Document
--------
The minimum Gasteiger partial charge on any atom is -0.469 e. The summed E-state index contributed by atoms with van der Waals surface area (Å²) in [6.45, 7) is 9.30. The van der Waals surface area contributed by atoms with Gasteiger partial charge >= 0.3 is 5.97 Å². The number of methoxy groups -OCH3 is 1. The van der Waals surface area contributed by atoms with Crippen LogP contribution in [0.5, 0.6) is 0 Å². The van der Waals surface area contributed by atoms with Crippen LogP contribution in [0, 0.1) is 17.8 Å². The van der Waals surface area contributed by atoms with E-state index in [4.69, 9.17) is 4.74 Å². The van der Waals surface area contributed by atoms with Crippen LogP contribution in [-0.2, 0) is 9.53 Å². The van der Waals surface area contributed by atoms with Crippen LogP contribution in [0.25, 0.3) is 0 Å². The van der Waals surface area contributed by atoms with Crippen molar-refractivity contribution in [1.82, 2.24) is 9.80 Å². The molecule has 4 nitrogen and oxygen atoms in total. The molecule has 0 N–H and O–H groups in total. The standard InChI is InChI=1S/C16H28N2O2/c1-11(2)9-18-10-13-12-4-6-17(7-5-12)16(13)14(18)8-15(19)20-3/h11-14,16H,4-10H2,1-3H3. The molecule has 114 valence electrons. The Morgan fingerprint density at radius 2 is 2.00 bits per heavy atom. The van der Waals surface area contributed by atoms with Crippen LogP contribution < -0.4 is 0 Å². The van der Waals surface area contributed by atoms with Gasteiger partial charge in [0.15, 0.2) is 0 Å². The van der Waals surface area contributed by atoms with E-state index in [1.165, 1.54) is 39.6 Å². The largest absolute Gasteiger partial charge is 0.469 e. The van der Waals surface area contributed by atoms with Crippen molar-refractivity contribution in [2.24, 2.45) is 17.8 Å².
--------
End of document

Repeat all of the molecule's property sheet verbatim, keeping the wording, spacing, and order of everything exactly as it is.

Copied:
The minimum Gasteiger partial charge on any atom is -0.469 e. The summed E-state index contributed by atoms with van der Waals surface area (Å²) in [6.45, 7) is 9.30. The van der Waals surface area contributed by atoms with Gasteiger partial charge >= 0.3 is 5.97 Å². The number of methoxy groups -OCH3 is 1. The van der Waals surface area contributed by atoms with Crippen LogP contribution in [0.5, 0.6) is 0 Å². The van der Waals surface area contributed by atoms with Crippen LogP contribution in [0, 0.1) is 17.8 Å². The van der Waals surface area contributed by atoms with E-state index in [4.69, 9.17) is 4.74 Å². The van der Waals surface area contributed by atoms with Crippen LogP contribution in [-0.2, 0) is 9.53 Å². The van der Waals surface area contributed by atoms with Crippen LogP contribution in [0.25, 0.3) is 0 Å². The van der Waals surface area contributed by atoms with Crippen molar-refractivity contribution in [1.82, 2.24) is 9.80 Å². The molecule has 4 nitrogen and oxygen atoms in total. The molecule has 0 N–H and O–H groups in total. The standard InChI is InChI=1S/C16H28N2O2/c1-11(2)9-18-10-13-12-4-6-17(7-5-12)16(13)14(18)8-15(19)20-3/h11-14,16H,4-10H2,1-3H3. The molecule has 114 valence electrons. The Morgan fingerprint density at radius 2 is 2.00 bits per heavy atom. The van der Waals surface area contributed by atoms with Crippen LogP contribution < -0.4 is 0 Å². The van der Waals surface area contributed by atoms with Gasteiger partial charge in [0.15, 0.2) is 0 Å². The van der Waals surface area contributed by atoms with E-state index in [1.165, 1.54) is 39.6 Å². The largest absolute Gasteiger partial charge is 0.469 e. The van der Waals surface area contributed by atoms with Crippen molar-refractivity contribution in [2.24, 2.45) is 17.8 Å².